But that isn’t the only problem either. We assume that anyone who shoots up a school playground is crazy, but that is a dangerous assumption. We think that they are “not like us”, but history suggests we might be fooling ourselves. Given the right factors, circumstances and pressures, any one of us might do things we could never imagine.

The Holocaust wasn’t just the result of a despot few. It took a nation of “regular people” to allow it to happen. If the Holocaust happened in the US today (not suggesting it will), your neighbors would be going off to work this morning to the concentration camps, gas chambers and sterile government offices that allowed genocide to become a national industry. It could very well be us, given the right mix of circumstances and pressures.

The gun problem in the United States isn’t likely the result of a single problem. Reality is more complicated than that. Rather, a confluence of factors and circumstances have come together to create this perfect storm – this phenomenon that is unique in the civilized world.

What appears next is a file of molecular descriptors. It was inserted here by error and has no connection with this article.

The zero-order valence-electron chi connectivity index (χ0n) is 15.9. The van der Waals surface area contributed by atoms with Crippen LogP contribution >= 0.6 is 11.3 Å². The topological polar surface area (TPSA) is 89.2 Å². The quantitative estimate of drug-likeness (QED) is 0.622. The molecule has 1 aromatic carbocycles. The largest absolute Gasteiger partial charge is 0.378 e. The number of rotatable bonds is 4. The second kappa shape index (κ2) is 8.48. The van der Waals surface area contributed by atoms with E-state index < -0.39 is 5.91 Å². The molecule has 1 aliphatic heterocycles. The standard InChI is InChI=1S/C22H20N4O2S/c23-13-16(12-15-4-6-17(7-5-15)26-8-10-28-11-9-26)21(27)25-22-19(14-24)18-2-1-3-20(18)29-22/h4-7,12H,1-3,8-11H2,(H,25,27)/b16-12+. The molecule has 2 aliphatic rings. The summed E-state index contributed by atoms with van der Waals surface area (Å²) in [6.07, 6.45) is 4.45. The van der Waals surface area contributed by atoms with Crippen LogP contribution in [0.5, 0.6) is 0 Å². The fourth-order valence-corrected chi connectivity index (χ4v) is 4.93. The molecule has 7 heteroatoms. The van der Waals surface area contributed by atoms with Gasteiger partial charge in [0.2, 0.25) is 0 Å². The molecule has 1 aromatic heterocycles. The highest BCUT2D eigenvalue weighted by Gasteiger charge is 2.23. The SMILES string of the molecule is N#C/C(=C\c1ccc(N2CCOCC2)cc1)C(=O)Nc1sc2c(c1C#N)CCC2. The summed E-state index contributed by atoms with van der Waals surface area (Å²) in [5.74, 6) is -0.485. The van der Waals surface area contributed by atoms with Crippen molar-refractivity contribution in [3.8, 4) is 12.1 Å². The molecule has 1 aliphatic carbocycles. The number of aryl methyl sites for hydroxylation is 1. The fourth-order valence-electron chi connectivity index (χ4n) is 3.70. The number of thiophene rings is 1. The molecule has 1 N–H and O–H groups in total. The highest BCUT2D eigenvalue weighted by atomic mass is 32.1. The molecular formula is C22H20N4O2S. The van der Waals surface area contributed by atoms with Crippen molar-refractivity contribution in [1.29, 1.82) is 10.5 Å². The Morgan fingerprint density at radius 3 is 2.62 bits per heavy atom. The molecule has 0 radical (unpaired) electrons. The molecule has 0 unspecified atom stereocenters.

Among the factors, I speculate, is the history of gun rights that is unparalleled in any other country. Gun ownership is an individual right in the United States. It’s even built into our Constitution. No other country has that history.

But, I don’t think the availability of guns or mental health or or our history, pick your pet theory, are the only issues. School shootings are a recent phenomenon. The first school shooting took place in 1966, and the incidents of indiscriminate school shootings have risen exponentially in the last 20-30 years. Something else is going on.

We tend to let ourselves fall into the trap of false dichotomies: it’s either guns or not guns. Yes it is! Not it’s not!

Like schoolyard banter, nothing gets accomplished because each side is too busy defending their own side of the argument, and too stubborn to concede anything to the “other side”, so we don’t get anywhere. Nothing gets done. We end up with no resolve and no solutions.

I am not anti-gun, but I am here to say I am willing to listen to reasonable measures to limit gun ownership. We have to do that. It’s a numbers game. The more guns that are available for more people to get a hold of, the more likely it is that guns will end up in the hands of people who are dangerous. I am willing to listen to the people who say we have a mental health problem. I am willing to consider other issues and solutions.